Affirm Holdings Inc. is postponing its initial public offering, according to people familiar with the matter, the second company in as many days to pull back from the red-hot IPO market.
The point-of-sale lender, which had been set to begin marketing its shares to investors this coming week ahead of a December listing, now won’t go public until January at the earliest, the people said. While the reasons aren’t entirely clear, people familiar with the matter cited the extreme first-day pops this past week in the shares of DoorDash Inc. and Airbnb Inc. and delays at the Securities and Exchange Commission amid a flood of listing requests.
The move comes just a day after The Wall Street Journal reported that videogame company Roblox Corp., which was on a similar IPO timetable, put its listing on pause until early next year.
Roblox decided to wait because of challenges arising from the first-day jumps, according to people familiar with the offering. When shares jump like Airbnb’s and DoorDash’s did, the companies miss out on billions of dollars they might have raised and instead hand it to select investors lucky enough to get IPO allocations.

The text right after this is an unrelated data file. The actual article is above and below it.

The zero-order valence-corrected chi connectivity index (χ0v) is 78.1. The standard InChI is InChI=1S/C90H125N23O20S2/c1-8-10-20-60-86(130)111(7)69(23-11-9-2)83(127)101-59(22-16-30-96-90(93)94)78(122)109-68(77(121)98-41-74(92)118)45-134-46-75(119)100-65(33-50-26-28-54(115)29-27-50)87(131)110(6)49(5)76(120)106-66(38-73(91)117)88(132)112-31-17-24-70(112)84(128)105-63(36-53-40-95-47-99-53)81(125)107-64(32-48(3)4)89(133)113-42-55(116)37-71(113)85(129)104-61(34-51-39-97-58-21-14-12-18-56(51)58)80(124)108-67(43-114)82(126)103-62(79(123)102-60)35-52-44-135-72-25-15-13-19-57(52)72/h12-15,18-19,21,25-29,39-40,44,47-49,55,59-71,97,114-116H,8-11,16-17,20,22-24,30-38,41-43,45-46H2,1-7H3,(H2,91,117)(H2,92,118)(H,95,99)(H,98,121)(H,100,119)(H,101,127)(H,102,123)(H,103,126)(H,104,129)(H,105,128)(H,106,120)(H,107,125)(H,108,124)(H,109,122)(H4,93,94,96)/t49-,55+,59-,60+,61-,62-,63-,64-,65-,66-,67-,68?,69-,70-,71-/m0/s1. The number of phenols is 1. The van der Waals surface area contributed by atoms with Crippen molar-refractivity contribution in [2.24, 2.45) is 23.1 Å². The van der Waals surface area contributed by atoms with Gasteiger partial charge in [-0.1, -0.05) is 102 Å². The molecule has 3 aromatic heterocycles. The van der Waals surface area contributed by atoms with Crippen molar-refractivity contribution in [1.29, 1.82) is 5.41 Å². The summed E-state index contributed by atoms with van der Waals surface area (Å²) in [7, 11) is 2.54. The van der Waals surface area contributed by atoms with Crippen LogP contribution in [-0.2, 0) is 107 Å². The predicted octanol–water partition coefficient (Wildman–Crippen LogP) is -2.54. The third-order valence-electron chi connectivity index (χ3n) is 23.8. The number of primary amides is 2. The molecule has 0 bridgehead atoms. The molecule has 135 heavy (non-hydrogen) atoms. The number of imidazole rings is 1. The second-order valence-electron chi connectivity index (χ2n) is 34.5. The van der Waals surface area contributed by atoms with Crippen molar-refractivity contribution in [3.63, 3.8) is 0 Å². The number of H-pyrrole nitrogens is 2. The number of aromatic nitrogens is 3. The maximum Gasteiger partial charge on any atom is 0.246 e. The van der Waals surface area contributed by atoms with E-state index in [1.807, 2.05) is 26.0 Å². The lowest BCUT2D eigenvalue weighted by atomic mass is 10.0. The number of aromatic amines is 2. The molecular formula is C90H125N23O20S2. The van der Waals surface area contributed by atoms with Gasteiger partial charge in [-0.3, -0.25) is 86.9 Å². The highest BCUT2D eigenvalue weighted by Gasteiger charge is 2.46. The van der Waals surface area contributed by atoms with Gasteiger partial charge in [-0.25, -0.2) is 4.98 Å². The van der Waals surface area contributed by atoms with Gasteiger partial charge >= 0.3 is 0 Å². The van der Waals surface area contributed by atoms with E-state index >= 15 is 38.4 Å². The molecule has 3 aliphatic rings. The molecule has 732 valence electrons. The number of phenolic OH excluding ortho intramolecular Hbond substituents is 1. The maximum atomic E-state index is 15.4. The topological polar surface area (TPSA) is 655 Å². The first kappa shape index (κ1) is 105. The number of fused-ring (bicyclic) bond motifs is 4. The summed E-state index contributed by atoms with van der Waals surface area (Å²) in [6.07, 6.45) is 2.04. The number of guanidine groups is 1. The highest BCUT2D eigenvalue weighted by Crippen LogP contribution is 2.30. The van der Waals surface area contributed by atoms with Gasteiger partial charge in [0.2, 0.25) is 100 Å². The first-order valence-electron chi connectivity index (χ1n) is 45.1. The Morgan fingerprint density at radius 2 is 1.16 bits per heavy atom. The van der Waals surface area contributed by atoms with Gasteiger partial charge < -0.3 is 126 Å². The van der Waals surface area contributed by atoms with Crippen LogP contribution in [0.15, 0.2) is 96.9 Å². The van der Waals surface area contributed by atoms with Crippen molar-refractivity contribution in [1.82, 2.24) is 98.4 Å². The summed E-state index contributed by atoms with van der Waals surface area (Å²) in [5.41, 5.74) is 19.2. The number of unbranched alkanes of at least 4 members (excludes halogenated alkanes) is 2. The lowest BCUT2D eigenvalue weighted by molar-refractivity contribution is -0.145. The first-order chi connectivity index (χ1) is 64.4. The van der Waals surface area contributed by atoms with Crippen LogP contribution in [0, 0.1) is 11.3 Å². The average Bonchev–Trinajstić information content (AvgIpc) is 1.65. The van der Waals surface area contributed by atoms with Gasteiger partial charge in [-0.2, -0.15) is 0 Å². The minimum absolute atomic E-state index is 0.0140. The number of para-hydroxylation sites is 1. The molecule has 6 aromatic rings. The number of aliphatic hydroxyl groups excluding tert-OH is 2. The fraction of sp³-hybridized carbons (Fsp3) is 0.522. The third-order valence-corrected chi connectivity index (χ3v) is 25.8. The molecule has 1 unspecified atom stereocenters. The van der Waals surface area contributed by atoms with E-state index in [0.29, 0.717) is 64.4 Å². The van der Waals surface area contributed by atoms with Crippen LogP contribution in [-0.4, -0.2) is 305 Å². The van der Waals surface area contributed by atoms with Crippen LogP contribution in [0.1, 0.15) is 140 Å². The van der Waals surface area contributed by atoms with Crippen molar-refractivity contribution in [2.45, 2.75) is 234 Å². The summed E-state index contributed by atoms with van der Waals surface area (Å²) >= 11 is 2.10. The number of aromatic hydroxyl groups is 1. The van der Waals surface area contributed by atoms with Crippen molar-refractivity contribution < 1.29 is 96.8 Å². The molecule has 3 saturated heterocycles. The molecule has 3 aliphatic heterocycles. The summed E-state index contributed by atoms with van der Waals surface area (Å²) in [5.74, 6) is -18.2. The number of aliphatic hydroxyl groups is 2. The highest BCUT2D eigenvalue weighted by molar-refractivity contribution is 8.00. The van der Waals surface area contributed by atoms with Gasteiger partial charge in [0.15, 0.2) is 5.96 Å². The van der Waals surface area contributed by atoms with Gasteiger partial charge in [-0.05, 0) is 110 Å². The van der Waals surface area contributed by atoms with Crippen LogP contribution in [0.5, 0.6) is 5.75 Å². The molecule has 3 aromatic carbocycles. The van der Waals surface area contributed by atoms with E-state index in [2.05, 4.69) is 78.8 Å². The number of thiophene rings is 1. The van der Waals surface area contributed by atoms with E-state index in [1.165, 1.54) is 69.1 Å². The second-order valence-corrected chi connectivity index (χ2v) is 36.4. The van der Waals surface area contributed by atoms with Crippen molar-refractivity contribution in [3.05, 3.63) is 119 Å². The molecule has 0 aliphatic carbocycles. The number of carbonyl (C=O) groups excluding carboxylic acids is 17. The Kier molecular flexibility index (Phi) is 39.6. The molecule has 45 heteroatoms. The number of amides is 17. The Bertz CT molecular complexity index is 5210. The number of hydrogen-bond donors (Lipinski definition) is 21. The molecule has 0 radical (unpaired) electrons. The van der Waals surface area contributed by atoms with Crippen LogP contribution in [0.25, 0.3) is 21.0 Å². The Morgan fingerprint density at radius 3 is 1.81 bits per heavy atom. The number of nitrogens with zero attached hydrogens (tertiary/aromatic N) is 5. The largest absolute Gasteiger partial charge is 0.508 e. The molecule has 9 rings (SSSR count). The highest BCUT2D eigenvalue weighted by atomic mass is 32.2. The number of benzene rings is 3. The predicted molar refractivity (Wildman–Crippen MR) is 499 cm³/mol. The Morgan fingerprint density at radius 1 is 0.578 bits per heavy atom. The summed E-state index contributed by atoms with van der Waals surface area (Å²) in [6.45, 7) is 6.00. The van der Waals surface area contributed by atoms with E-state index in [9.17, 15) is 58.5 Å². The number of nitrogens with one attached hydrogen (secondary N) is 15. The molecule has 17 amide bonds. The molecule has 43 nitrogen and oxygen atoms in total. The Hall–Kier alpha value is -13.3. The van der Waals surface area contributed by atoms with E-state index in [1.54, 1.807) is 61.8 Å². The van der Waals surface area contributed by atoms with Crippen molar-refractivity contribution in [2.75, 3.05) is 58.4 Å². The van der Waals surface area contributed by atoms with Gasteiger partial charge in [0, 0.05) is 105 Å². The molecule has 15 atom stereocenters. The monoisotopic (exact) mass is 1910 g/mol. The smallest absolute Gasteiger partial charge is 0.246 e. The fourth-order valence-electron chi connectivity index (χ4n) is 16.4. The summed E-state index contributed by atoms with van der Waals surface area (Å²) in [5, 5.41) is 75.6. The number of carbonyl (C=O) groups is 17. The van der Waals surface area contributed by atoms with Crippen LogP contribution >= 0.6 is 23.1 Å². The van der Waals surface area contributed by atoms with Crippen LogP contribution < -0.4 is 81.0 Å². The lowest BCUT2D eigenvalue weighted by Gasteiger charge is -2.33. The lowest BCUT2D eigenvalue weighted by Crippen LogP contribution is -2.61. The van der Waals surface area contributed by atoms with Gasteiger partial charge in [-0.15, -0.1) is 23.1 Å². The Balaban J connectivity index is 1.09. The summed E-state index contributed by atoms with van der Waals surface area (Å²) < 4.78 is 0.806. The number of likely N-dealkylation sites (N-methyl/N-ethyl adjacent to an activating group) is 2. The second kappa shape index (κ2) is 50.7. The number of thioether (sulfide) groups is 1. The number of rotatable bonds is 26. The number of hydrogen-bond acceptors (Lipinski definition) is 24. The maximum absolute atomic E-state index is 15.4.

Roblox’s board met Friday and determined that, given those considerations, the company and its underwriters should rethink how to price the offering, one of the people said.
“Based on everything we have learned to date, we feel there is an opportunity to improve our specific process for employees, shareholders and future investors both big and small,” Roblox Chief Executive David Baszucki said in a memo to employees that was viewed by the Journal.
Both Roblox and Affirm will consider selling a larger portion of their shares and changing the mix of stock to be sold by the company, its employees and shareholders as they seek to mitigate any initial pop, some of the people said.
This year has been the busiest ever for IPOs as measured by dollars raised in the U.S., a frenzy that has been fed by a wave of traditional listings as well as deals by shell companies known as special purpose acquisition companies. Affirm and Roblox were set to join an unusual year-end rush of companies seeking to go public after the coronavirus pandemic upended the traditional new-issue calendar. Both companies were expected to draw strong investor demand.
Affirm, which offers online shoppers the ability to pay for goods in installments through short-term loans, was expected to fetch a valuation of as much as $10 billion.
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